Ah, January, the month of best intentions. If you have overindulged during the festive period and are looking to get back on track with health and fitness, you may have considered taking out a new gym membership.

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While this is all well and good in January when you have the best of intentions, you do not know what the rest of the year will hold. You may find that work commitments mean you don’t have the time to use the gym as much as you would like to, or the opening hours may no longer suit your working pattern. You may even find yourself in financial difficulty and unable to pay for the luxury of a gym membership. However, it may be possible to cancel your gym membership without fear of penalty; here we look at what the law says about gym membership cancellation fees and penalties.

Gym Membership Cancellations and the Law

If you have entered into a contract with your gym for membership, you will normally have to pay the full cost of membership if you are looking to cancel the contract early. This means that if you enter a contract for a year and with to cancel after four months, you will be required to pay the remaining eight months of membership fees unless your contract states otherwise. You should firstly consult your gym membership contract to find out what the penalties are for early cancellation. However, there are a number of circumstances where you may be able to cancel your gym membership without penalty, but it is likely you will be required to give a notice period.

Cancelling Gym Membership After Serious Injury or Illness

If you have suffered a serious injury or have a serious illness that prevents you from exercising, your gym should permit you to cancel the contract. You will be required to produce medical evidence that proves that you are unable to use the gym. If you find yourself in this situation, you should speak to the manager at the gym about your circumstances. If the gym refuse to let you cancel your membership, you should make them aware that the Competition and Markets Authority has made clear that a gym contract is unfair where it does not let a member cancel as a result serious injury or illness and that the contract may be unenforceable.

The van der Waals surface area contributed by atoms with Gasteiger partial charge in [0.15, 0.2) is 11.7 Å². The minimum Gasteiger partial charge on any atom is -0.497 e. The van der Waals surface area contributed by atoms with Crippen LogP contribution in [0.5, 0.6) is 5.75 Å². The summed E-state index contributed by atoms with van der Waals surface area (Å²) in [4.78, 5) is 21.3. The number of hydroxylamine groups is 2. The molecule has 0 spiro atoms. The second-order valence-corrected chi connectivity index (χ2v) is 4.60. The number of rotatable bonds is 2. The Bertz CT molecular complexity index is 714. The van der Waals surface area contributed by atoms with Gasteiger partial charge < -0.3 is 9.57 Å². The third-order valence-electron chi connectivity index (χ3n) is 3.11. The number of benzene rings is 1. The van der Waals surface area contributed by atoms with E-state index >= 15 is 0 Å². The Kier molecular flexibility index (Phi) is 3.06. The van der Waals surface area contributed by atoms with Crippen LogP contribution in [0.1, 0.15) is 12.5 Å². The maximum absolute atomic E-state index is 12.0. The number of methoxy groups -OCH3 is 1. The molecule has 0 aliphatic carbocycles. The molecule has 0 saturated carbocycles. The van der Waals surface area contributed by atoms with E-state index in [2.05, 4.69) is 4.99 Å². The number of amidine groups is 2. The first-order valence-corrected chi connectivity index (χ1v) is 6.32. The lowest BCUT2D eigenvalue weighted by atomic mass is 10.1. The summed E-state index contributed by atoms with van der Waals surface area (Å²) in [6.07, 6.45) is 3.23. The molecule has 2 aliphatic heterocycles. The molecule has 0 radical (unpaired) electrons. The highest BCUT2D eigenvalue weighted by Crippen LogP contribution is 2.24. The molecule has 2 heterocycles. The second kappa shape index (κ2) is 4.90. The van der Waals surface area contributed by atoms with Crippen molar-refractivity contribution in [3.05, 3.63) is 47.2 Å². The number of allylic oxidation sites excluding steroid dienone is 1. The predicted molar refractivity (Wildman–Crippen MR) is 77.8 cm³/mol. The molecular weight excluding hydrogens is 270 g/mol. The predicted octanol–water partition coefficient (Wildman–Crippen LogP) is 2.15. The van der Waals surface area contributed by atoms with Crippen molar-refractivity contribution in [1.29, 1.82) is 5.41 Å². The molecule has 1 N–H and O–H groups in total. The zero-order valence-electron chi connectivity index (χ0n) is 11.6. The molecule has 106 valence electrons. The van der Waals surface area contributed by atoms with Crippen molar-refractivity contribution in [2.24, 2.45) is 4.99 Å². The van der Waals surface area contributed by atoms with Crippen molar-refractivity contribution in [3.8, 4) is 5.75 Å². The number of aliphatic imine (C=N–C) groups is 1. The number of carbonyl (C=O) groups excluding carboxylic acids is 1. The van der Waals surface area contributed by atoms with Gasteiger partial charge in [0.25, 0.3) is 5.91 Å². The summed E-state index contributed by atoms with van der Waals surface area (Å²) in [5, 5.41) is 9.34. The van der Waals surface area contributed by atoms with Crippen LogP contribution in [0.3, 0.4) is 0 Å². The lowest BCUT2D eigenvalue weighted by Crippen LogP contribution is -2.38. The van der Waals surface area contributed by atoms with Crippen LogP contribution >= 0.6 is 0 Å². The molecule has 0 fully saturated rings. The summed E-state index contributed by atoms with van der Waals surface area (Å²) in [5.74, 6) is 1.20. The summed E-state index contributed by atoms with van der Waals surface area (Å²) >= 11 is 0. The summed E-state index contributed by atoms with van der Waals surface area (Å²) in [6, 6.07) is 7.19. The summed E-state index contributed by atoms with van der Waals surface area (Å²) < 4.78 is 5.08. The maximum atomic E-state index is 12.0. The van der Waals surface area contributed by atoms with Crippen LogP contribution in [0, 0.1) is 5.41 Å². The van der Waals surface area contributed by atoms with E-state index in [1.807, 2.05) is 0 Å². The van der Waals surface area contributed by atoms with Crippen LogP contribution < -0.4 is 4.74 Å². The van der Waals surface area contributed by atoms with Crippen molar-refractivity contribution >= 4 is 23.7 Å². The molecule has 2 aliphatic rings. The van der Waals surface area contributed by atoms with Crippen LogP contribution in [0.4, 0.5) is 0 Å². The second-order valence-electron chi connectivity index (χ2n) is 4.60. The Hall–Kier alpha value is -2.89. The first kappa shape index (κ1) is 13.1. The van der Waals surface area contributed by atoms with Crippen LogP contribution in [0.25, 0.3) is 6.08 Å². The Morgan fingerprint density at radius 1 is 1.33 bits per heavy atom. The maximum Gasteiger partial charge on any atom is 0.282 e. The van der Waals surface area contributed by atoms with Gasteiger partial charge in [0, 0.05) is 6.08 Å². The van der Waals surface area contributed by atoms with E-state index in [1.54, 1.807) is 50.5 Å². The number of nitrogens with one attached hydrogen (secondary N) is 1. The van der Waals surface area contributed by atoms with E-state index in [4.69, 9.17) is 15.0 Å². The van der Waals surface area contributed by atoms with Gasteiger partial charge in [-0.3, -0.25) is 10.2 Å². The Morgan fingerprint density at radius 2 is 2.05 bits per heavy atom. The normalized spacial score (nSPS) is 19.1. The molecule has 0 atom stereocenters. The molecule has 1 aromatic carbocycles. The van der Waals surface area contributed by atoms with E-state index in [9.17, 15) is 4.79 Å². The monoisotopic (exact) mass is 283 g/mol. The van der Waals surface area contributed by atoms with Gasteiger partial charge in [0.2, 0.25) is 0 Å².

Cancelling Gym Membership Where you Can’t Afford to Pay

If your financial circumstances have changed and you can no longer afford the monthly payments for your gym membership, your gym should permit you to cancel the contract. However, the change must be something significant such as losing your job or becoming burdened with a lot of debt. You will need to provide evidence of this change in circumstances to your gym. You should speak to the manager at your gym about your situation. If your gym refuses to let you cancel, you should make them aware that a failure to permit you to cancel where your circumstances have changed which means you can’t afford the membership will mean the contract is unfair under the law, and thus may be unenforceable.

Cancelling Your Gym Membership Where You Believe the Terms are Unfair

Where the terms of your contract about cancellation are unfair, they may not be legally binding and thus, you may be able to have the gym permit you to cancel your contract. Examples of unfair contract terms include:

You should speak to the manager at your gym where you feel a contract term is unfair and prevents you from cancelling. If they do not permit you to cancel, you should remind them of your rights under the law. This will depend on when your contract started.

If your contract started before 1 October 2015: The term in your contract may be unfair under the Unfair Terms in Consumer Contracts Regulations 1999 and thus, should be removed from the contract, allowing you to cancel membership.”

If your contract started on or after 1 October 2015: The term in the contract preventing membership cancellation may be an “unfair term” under the Consumer Rights Act 2015 and thus, should be removed to allow cancellation of the contract.

For more information read our consumer rights guides.